Itchy Bitesized 6: Which Viewpoint Character Should You Be Using?
Itchy Bitesized 8: Six Things About Second Novel Syndrome

Itchy Bitesized 7: What You Need To Know About Comma Splices

Comma splices are probably the punctuation mistake I see most often, and it's frequently in writing by people who otherwise know why punctuation matters, and use it very well. And if you're thinking, "Real readers don't care about these rules!", then consider what I said in this post.

Few of us have absolute pitch, only some of us will consciously notice that a choir isn't in tune, but many, many more will simply not feel/get/enjoy/be-swept-away by the music as we would be if it were in tune.

As with singing out-of-tune, when you commit a bad comma-splice you won't be having the effect on your audience that you're trying for.

Two_Figures_of_Evangelists_Writing_MET_DP800395 WikimediaCommons
Two Figures of Evangelists Writing by Anonymous, Spanish, School of Seville, 17th century photo Wikimedia Commons

What is a comma splice?

The grammatically complete* sentence is the basic unit of written language. Commas are used to separate out different units within a sentence to make its meaning clearer, which is usually (but not always) the same job as evoking where a speaker's voice would lift slightly. Full stops (= AmEng periods), on the other hand, bring the sentence to an end by evoking a more substantial pause, ready to launch into the new one.

All of these sentences contain a comma splice:

  1. She sleeps soundly, he lies awake and reads.
  2. She bought nearly all the vegetables, it wasn't by accident she forgot the potatoes.
  3. He was hit by her till he cried, it was the only time she hit him.
  4. They parked the car and locked it, they went to the park for a stroll.
  5. Suddenly, they will horrify the guests, however, brandishing a carving knife won't be scary enough.

And if you don't believe me, read them aloud. Indeed, reading aloud is a brilliant, intuitive way to pick them up.

Why do comma splices matter?

When two grammatically complete sentences, which really need a full stop between them, are separated by a mere comma, the grammar and syntax of the first sentence lead to the finish, but the comma isn't a firm enough stop. So the first sentence seems to tumble on, over the break, and land on the beginning of the second – which then doesn't get to launch properly. The paragraph as a whole feels sloppy and incoherent, as reading aloud will reveal, even if your eye didn't spot it.

How bad the effect is will depend very much on the sentences involved: of that lot above, in No.1 the comma splice is hardly a problem at all, but No.5 is barely comprehensible. And, generally speaking, if your reader has to re-read something to make basic sense of it then as the writer you have failed.

What's more, because this is a basic failure which writers, agents, teachers and editors see a lot of, our ears are sensitised to comma splices. At the very least we will sigh that they'll all need unscrambling; at the worst, we'll think this is a writer who can't be bothered to learn how punctuation works. Luckily, though, they're easy to get rid of.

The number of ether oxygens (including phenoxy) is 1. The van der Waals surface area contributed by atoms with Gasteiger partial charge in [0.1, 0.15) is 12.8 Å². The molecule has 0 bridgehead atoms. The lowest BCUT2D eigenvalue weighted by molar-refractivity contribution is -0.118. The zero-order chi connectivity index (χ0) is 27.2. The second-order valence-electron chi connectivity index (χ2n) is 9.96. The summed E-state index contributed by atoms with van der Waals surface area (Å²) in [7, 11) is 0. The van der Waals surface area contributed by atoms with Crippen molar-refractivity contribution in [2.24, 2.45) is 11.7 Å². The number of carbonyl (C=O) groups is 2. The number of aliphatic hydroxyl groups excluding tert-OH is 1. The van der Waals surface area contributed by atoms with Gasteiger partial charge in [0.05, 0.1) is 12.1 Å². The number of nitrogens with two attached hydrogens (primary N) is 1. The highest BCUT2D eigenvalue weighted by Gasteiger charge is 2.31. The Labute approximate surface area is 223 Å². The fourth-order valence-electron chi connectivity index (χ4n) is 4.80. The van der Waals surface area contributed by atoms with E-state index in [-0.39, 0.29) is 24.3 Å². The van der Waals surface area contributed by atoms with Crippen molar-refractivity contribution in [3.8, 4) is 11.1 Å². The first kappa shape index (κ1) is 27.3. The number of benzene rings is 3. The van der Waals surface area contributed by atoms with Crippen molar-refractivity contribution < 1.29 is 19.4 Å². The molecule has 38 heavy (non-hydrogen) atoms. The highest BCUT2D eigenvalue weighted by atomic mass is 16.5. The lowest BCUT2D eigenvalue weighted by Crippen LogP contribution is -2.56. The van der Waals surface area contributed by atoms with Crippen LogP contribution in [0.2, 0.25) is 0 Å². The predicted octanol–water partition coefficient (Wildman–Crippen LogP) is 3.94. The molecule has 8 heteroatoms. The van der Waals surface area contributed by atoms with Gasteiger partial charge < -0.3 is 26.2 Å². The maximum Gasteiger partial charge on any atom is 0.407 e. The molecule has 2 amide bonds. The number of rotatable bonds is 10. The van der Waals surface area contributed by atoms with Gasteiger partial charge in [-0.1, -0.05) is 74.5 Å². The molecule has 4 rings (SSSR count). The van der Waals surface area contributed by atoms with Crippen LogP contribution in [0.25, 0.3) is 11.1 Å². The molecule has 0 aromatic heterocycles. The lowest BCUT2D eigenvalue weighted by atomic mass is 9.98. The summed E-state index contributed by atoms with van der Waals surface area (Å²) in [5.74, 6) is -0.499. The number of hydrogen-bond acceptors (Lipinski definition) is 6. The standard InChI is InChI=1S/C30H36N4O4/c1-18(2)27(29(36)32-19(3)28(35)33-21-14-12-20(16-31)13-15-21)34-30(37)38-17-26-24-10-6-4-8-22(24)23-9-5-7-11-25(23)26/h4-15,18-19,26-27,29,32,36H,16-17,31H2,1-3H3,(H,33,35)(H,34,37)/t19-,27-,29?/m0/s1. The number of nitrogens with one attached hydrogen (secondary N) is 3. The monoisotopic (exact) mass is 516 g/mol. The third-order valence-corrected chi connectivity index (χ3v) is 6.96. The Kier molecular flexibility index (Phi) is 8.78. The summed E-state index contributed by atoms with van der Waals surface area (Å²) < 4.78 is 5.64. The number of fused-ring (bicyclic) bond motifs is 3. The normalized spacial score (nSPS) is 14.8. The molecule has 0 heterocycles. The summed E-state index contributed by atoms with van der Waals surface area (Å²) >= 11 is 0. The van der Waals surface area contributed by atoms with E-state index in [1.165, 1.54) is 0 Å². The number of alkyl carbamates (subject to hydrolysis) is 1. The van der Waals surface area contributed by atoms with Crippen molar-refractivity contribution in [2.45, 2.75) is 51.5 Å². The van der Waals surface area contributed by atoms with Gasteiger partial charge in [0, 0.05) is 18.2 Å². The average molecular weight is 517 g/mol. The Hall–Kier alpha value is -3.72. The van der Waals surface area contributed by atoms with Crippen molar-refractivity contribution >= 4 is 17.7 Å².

When I've spotted a comma splice, what can I do about it?

Have a look at your two sentences.

a) Try a full stop: if they really are grammatically complete sentences, that will always solve the problem:

  • Suddenly, they will horrify the guests. However, brandishing a carving knife won't be scary enough.

However, comma splices usually get in there precisely because the writer instinctively knew that a full stop broke the connection between the sentences too absolutely for what they're trying to say. In which case,

b) Try a semi-colon to separate two independent but closely connected sentences:

  • She sleeps soundly; he lies awake and reads.

c) Try a colon to separate the main sentence from the one which provides further information about it:

  • She bought nearly all the vegetables: it wasn't by accident she forgot the potatoes.

d) Try a comma with a co-ordinating conjunction (= and, or, but, while or yet):

  • He was hit by her till he cried, but it was the only time she hit him.

Note that different conjunctions will have different effects on the overall meaning.

e) Try a mild re-jig of the sentence

  • They parked the car and locked it, then went to the park for a stroll.

p.s. then is technically not a coordinating conjunction and ought therefore to have an and before it, but that makes two ands rather clunkily close together. This way is a perfectly clear and much-used way of phrasing such things, so why not?


* You do know a grammatically complete sentence when you read one: one with a main verb (also called a finite verb) in it:

  • I sleep. He lies awake, reading.
  • She hit him. It was the only time she hit him.
  • They parked the car and locked it. They went to the park for a stroll
  • Suddenly, they will horrify the guests by brandishing a carving knife.

And you also know a sentence fragment - an incomplete sentence, lacking a main verb - when you read one: 

  • He awake, reading
  • The only time she hit him
  • Parked the car
  • Suddenly brandishing a carving knife